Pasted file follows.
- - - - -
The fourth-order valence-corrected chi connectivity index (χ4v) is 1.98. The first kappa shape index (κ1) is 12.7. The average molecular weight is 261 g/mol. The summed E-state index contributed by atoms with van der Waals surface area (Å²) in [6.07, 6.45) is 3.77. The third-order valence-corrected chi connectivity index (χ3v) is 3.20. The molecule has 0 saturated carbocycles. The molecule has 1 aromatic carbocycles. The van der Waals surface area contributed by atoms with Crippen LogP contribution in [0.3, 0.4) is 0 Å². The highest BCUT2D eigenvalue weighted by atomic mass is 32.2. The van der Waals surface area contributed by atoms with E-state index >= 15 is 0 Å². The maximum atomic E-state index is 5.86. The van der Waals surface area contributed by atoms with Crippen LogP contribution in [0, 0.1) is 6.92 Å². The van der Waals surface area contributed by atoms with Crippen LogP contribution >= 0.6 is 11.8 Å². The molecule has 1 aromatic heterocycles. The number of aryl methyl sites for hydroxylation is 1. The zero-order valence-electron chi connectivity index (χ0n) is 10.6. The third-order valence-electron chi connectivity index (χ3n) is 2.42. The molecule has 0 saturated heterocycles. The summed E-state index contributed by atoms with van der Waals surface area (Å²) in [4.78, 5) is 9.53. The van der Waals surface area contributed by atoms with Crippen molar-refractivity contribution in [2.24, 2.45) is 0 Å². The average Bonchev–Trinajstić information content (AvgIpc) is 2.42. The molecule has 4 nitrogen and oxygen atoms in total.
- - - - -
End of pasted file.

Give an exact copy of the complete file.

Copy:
The fourth-order valence-corrected chi connectivity index (χ4v) is 1.98. The first kappa shape index (κ1) is 12.7. The average molecular weight is 261 g/mol. The summed E-state index contributed by atoms with van der Waals surface area (Å²) in [6.07, 6.45) is 3.77. The third-order valence-corrected chi connectivity index (χ3v) is 3.20. The molecule has 0 saturated carbocycles. The molecule has 1 aromatic carbocycles. The van der Waals surface area contributed by atoms with Crippen LogP contribution in [0.3, 0.4) is 0 Å². The highest BCUT2D eigenvalue weighted by atomic mass is 32.2. The van der Waals surface area contributed by atoms with E-state index >= 15 is 0 Å². The maximum atomic E-state index is 5.86. The van der Waals surface area contributed by atoms with Crippen LogP contribution in [0, 0.1) is 6.92 Å². The van der Waals surface area contributed by atoms with Crippen LogP contribution >= 0.6 is 11.8 Å². The molecule has 1 aromatic heterocycles. The number of aryl methyl sites for hydroxylation is 1. The zero-order valence-electron chi connectivity index (χ0n) is 10.6. The third-order valence-electron chi connectivity index (χ3n) is 2.42. The molecule has 0 saturated heterocycles. The summed E-state index contributed by atoms with van der Waals surface area (Å²) in [4.78, 5) is 9.53. The van der Waals surface area contributed by atoms with Crippen molar-refractivity contribution in [2.24, 2.45) is 0 Å². The average Bonchev–Trinajstić information content (AvgIpc) is 2.42. The molecule has 4 nitrogen and oxygen atoms in total.